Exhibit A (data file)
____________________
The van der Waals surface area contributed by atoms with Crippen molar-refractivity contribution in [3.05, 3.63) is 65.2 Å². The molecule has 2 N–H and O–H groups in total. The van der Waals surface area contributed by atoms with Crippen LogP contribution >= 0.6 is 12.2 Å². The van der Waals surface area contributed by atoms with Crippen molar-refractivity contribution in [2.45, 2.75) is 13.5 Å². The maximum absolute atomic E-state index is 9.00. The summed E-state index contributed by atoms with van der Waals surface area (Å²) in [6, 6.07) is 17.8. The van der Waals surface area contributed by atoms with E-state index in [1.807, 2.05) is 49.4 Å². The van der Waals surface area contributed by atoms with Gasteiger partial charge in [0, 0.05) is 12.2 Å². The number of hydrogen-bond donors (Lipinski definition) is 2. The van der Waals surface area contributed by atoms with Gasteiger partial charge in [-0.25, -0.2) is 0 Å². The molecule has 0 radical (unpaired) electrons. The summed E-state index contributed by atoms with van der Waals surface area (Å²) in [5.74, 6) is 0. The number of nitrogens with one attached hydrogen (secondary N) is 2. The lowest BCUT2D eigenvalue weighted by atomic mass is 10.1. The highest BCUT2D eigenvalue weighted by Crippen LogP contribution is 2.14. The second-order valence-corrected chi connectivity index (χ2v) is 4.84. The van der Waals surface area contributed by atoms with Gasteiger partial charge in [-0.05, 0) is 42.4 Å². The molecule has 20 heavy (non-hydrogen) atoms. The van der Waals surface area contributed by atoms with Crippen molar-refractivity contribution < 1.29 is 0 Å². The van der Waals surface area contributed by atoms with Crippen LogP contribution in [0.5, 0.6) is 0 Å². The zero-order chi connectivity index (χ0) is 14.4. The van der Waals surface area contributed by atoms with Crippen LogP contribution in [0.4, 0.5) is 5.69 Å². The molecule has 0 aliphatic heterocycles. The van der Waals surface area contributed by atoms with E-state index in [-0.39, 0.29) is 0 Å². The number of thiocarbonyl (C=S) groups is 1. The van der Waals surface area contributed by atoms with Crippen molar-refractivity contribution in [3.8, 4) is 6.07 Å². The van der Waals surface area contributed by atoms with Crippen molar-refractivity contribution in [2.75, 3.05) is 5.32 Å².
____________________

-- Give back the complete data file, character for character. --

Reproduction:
The van der Waals surface area contributed by atoms with Crippen molar-refractivity contribution in [3.05, 3.63) is 65.2 Å². The molecule has 2 N–H and O–H groups in total. The van der Waals surface area contributed by atoms with Crippen LogP contribution >= 0.6 is 12.2 Å². The van der Waals surface area contributed by atoms with Crippen molar-refractivity contribution in [2.45, 2.75) is 13.5 Å². The maximum absolute atomic E-state index is 9.00. The summed E-state index contributed by atoms with van der Waals surface area (Å²) in [6, 6.07) is 17.8. The van der Waals surface area contributed by atoms with E-state index in [1.807, 2.05) is 49.4 Å². The van der Waals surface area contributed by atoms with Gasteiger partial charge in [0, 0.05) is 12.2 Å². The number of hydrogen-bond donors (Lipinski definition) is 2. The van der Waals surface area contributed by atoms with Gasteiger partial charge in [-0.25, -0.2) is 0 Å². The molecule has 0 radical (unpaired) electrons. The summed E-state index contributed by atoms with van der Waals surface area (Å²) in [5.74, 6) is 0. The number of nitrogens with one attached hydrogen (secondary N) is 2. The lowest BCUT2D eigenvalue weighted by atomic mass is 10.1. The highest BCUT2D eigenvalue weighted by Crippen LogP contribution is 2.14. The second-order valence-corrected chi connectivity index (χ2v) is 4.84. The van der Waals surface area contributed by atoms with Gasteiger partial charge in [-0.05, 0) is 42.4 Å². The molecule has 20 heavy (non-hydrogen) atoms. The van der Waals surface area contributed by atoms with Crippen molar-refractivity contribution < 1.29 is 0 Å². The van der Waals surface area contributed by atoms with Crippen LogP contribution in [0.5, 0.6) is 0 Å². The zero-order chi connectivity index (χ0) is 14.4. The van der Waals surface area contributed by atoms with Crippen LogP contribution in [0.4, 0.5) is 5.69 Å². The molecule has 0 aliphatic heterocycles. The van der Waals surface area contributed by atoms with E-state index in [-0.39, 0.29) is 0 Å². The number of thiocarbonyl (C=S) groups is 1. The van der Waals surface area contributed by atoms with Crippen molar-refractivity contribution in [3.8, 4) is 6.07 Å². The van der Waals surface area contributed by atoms with Crippen molar-refractivity contribution in [2.75, 3.05) is 5.32 Å².